It worries me that people are so distressed about BREXIT. Some people are going beyond angst to clinical anxiety and depression. So I’ve compiled a list of things you can do, say/think and read that might make you feel better. And once you feel better, you’ll be more able and motivated to take action to help get Britain to a better place. If you want to!
All of these things – taking action, answering negative thoughts and bibliotherapy – are proven effective in reducing sadness and worry.
- What to do: this is just as effective in reducing negative thoughts as changing your thoughts directly.
- Write a letter to your local M.P.
- Start a petition to re-join the EU.
- Join a political party that you think might get Britain to a better place.
- Read up on the EU and the pros and cons of belonging.
- Talk online about this topic, in terms of ‘what actions shall we take?’.
- Volunteer to help at a homeless shelter or some other charity that helps people in need, to address the problems caused by inequality.
- Organize a march, whether for or against re-joining the EU.
- Make a sign and put it in your front yard or window.
- Start a Facebook group to work towards re-joining the EU or staying out of it.
- Write a list of things that are still good about Britain.
- Write a flyer and deliver it locally.
- What to think/say: a lot of the discussion about BREXIT is characterized by mistakes in logic and reasoning such as catastrophizing, all or nothing thinking, fortune telling, emotional reasoning and overgeneralization. I’m not on either side – I just want people to not stress over it or get so paralyzed by emotion they can’t take action. Here are some different ways of looking at it that may make you feel better.
- The predictions about the dire effects of leaving the EU are words and thoughts, not facts. These things have not happened yet. They may never (mistakes = catastrophizing i.e. thinking something is going to be terrible, and fortune telling, or predicting the future).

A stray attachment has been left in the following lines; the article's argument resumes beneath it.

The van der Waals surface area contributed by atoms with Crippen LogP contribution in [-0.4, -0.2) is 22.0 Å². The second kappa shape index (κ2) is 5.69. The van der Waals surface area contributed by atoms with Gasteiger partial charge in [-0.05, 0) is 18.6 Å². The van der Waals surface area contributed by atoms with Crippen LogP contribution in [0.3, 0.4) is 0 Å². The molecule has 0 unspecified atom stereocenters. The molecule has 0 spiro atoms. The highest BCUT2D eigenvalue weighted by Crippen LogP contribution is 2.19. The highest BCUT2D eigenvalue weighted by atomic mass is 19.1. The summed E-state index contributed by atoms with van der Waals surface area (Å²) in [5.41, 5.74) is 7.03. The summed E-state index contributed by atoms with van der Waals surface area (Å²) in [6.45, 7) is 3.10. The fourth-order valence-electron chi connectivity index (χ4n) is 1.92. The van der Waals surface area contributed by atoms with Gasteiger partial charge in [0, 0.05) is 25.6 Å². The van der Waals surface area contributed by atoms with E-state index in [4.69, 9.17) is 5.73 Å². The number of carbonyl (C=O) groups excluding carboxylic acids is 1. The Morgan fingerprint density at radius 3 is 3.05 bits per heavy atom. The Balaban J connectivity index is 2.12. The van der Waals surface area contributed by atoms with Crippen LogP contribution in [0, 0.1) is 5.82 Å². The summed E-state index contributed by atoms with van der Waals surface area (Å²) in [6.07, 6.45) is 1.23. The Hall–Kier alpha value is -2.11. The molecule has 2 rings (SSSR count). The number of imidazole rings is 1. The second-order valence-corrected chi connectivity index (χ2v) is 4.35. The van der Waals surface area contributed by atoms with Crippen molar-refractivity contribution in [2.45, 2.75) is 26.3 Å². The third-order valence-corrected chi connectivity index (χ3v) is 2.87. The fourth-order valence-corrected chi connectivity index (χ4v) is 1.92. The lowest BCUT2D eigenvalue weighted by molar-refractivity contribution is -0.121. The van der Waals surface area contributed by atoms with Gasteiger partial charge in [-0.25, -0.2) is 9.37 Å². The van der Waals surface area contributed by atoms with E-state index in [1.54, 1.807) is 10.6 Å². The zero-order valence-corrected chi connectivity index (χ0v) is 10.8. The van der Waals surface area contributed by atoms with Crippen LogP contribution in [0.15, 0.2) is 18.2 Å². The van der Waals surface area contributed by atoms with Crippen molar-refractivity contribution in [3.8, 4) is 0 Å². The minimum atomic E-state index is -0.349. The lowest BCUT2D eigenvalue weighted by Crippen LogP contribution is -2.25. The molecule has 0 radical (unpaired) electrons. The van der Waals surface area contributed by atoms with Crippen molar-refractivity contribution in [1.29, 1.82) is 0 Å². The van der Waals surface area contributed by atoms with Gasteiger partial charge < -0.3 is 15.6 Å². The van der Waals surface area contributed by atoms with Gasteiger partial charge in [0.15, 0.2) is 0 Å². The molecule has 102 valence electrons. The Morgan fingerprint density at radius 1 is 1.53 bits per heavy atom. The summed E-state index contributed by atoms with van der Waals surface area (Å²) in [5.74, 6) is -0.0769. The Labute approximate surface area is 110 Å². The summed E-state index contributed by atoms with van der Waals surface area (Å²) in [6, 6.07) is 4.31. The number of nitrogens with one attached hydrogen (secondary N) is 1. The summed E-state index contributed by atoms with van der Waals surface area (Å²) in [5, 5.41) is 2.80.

- Just because talking and thinking about these dire predictions makes me feel bad, doesn’t make them true (mistake = emotional reasoning i.e. believing that because a thought makes you feel bad that means it is true).
- Maybe not all the consequences of leaving – or even the majority – will be negative. In life things are generally a mix of negative and positive, even the worst things, and there may be good consequences (mistakes = all or nothing thinking, focus on the negatives).
- Just because one bad thing has happened as a result (the drop in value of the pound – I don’t think we can count the resignation of David Cameron as a bad thing!) does not mean all the bad things predicted will happen, or even most of them. This may be a panic reaction and could change (mistake = overgeneralization i.e. predicting a lot of bad things based on one bad thing).
- This situation may not last forever. Britain may decide it’s better off in the EU and vote to go back, in which case the EU is highly likely to say ‘yes’ (mistake = permanence i.e. believing bad things will last forever).
- Britain has survived much worse things, like Maggie Thatcher and World War 2. It will survive this, and possibly even end up better.
- Overall, history shows us that the life circumstances of human beings have improved, despite ups and downs. Dire predictions of how changes are likely to be disastrous (such as the industrial revolution) have usually turned out to be untrue. This may be the case now (mistake = catastrophizing).
- The media is in the business of selling bad news and fear in order to make money, so it pays not to take them too seriously (mistake = focus on the negative).
- The best thing to do to prevent the far right gaining power in Europe, Britain and the U.S. is to take action – run for local council, volunteer for a party you believe in, put up posters, deliver flyers, stand on a soapbox! If everyone who cares works to stop it happening, they will probably succeed.
3.Things to read: bibliotherapy is a proven way of reducing anxiety and depression. Suggested books include a more positive look at history, a memoir by someone who found the positive in even the most negative experiences and a book about how things that look bad at first can turn out to be blessings in disguise.
- Man’s Search for Meaning by Viktor Frankl. An inspiring memoir of how one man coped in a concentration camp in World War 2, in solitude, cold and hungry. He took power over his thoughts and refused to let his circumstances control him.
- The Rational Optimist by Matt Ridley, about how life has improved and prosperity increased, despite dire predictions about the effects of the industrial revolution, migrations from the country to the city, how the world will run out of food and may other things
- http://www.rationaloptimist.com/blog/a-global-future-for-britain/ Matt Ridley’s blog post on how the EU was once a good thing to belong to but now is stuck in economic stagnation, and Britain might be better off financially to be an independent trader again, forming its own trade alliances.
- When One Door Closes, Another Door Opens by Arthur Pine. This is full of stories of people who have had bad things happen to them, and then found that the setback or disappointment they suffered actually led to a better outcome. It could give you hope that Brexit could lead to a good outome for Britain, or that your own life could end up getting better.